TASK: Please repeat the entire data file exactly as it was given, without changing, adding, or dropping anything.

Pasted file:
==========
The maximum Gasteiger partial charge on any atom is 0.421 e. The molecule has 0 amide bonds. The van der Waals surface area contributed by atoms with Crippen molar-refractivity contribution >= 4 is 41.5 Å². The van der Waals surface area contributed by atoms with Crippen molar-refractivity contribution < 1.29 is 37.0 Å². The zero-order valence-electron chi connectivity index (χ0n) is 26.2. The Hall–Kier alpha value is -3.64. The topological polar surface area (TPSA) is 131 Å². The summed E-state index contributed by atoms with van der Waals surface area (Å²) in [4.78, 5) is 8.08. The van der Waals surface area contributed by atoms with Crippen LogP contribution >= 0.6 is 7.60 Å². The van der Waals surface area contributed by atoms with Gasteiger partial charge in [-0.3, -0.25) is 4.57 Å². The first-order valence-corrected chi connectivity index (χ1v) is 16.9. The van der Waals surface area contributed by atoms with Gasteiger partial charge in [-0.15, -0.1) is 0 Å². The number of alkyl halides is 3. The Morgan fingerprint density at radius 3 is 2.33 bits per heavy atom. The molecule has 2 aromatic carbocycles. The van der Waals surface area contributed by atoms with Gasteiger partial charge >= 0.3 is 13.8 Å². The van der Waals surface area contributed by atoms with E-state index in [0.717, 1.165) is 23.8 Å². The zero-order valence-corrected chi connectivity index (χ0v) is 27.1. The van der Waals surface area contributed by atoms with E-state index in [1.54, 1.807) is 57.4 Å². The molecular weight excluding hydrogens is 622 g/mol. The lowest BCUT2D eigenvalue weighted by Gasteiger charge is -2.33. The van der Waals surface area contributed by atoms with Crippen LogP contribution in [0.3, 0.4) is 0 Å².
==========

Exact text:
The maximum Gasteiger partial charge on any atom is 0.421 e. The molecule has 0 amide bonds. The van der Waals surface area contributed by atoms with Crippen molar-refractivity contribution >= 4 is 41.5 Å². The van der Waals surface area contributed by atoms with Crippen molar-refractivity contribution < 1.29 is 37.0 Å². The zero-order valence-electron chi connectivity index (χ0n) is 26.2. The Hall–Kier alpha value is -3.64. The topological polar surface area (TPSA) is 131 Å². The summed E-state index contributed by atoms with van der Waals surface area (Å²) in [4.78, 5) is 8.08. The van der Waals surface area contributed by atoms with Crippen LogP contribution >= 0.6 is 7.60 Å². The van der Waals surface area contributed by atoms with Gasteiger partial charge in [-0.3, -0.25) is 4.57 Å². The first-order valence-corrected chi connectivity index (χ1v) is 16.9. The van der Waals surface area contributed by atoms with Gasteiger partial charge in [-0.15, -0.1) is 0 Å². The number of alkyl halides is 3. The Morgan fingerprint density at radius 3 is 2.33 bits per heavy atom. The molecule has 2 aromatic carbocycles. The van der Waals surface area contributed by atoms with Gasteiger partial charge >= 0.3 is 13.8 Å². The van der Waals surface area contributed by atoms with E-state index in [0.717, 1.165) is 23.8 Å². The zero-order valence-corrected chi connectivity index (χ0v) is 27.1. The van der Waals surface area contributed by atoms with E-state index in [1.54, 1.807) is 57.4 Å². The molecular weight excluding hydrogens is 622 g/mol. The lowest BCUT2D eigenvalue weighted by Gasteiger charge is -2.33. The van der Waals surface area contributed by atoms with Crippen LogP contribution in [0.3, 0.4) is 0 Å².